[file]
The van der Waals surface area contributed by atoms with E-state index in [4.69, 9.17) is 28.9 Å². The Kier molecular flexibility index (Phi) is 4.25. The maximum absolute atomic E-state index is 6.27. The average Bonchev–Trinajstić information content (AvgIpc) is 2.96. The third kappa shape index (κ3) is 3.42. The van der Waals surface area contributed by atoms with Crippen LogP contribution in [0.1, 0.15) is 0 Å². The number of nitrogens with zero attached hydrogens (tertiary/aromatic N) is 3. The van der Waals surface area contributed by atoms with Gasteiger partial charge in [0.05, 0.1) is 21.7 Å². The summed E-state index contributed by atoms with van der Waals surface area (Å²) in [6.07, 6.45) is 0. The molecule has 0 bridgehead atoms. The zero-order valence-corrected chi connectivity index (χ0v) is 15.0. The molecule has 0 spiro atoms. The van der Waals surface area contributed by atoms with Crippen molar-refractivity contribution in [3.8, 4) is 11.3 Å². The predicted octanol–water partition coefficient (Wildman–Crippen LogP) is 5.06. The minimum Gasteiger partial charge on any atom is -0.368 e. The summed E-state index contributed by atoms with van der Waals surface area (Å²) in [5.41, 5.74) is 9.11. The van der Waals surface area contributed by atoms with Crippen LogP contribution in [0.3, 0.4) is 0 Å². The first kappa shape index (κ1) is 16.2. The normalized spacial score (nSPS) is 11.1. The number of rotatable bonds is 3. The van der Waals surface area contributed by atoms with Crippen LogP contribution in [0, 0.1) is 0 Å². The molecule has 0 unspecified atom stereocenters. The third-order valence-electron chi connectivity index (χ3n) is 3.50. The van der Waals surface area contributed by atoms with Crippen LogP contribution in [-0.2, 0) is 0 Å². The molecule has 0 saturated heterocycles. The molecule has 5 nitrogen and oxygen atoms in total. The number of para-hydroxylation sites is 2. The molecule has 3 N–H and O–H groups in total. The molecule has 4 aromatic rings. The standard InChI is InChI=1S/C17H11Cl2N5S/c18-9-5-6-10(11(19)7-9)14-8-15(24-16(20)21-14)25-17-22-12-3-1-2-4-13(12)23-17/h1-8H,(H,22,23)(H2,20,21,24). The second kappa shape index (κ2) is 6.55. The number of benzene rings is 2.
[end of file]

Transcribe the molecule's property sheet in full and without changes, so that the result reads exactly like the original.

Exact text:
The van der Waals surface area contributed by atoms with E-state index in [4.69, 9.17) is 28.9 Å². The Kier molecular flexibility index (Phi) is 4.25. The maximum absolute atomic E-state index is 6.27. The average Bonchev–Trinajstić information content (AvgIpc) is 2.96. The third kappa shape index (κ3) is 3.42. The van der Waals surface area contributed by atoms with Crippen LogP contribution in [0.1, 0.15) is 0 Å². The number of nitrogens with zero attached hydrogens (tertiary/aromatic N) is 3. The van der Waals surface area contributed by atoms with Gasteiger partial charge in [0.05, 0.1) is 21.7 Å². The summed E-state index contributed by atoms with van der Waals surface area (Å²) in [6.07, 6.45) is 0. The molecule has 0 bridgehead atoms. The zero-order valence-corrected chi connectivity index (χ0v) is 15.0. The molecule has 0 spiro atoms. The van der Waals surface area contributed by atoms with Crippen molar-refractivity contribution in [3.8, 4) is 11.3 Å². The predicted octanol–water partition coefficient (Wildman–Crippen LogP) is 5.06. The minimum Gasteiger partial charge on any atom is -0.368 e. The summed E-state index contributed by atoms with van der Waals surface area (Å²) in [5.41, 5.74) is 9.11. The van der Waals surface area contributed by atoms with Crippen LogP contribution in [0.3, 0.4) is 0 Å². The first kappa shape index (κ1) is 16.2. The normalized spacial score (nSPS) is 11.1. The number of rotatable bonds is 3. The van der Waals surface area contributed by atoms with Crippen LogP contribution in [0, 0.1) is 0 Å². The molecule has 0 unspecified atom stereocenters. The third-order valence-electron chi connectivity index (χ3n) is 3.50. The van der Waals surface area contributed by atoms with Crippen LogP contribution in [-0.2, 0) is 0 Å². The molecule has 0 saturated heterocycles. The molecule has 5 nitrogen and oxygen atoms in total. The number of para-hydroxylation sites is 2. The molecule has 3 N–H and O–H groups in total. The molecule has 4 aromatic rings. The standard InChI is InChI=1S/C17H11Cl2N5S/c18-9-5-6-10(11(19)7-9)14-8-15(24-16(20)21-14)25-17-22-12-3-1-2-4-13(12)23-17/h1-8H,(H,22,23)(H2,20,21,24). The second kappa shape index (κ2) is 6.55. The number of benzene rings is 2.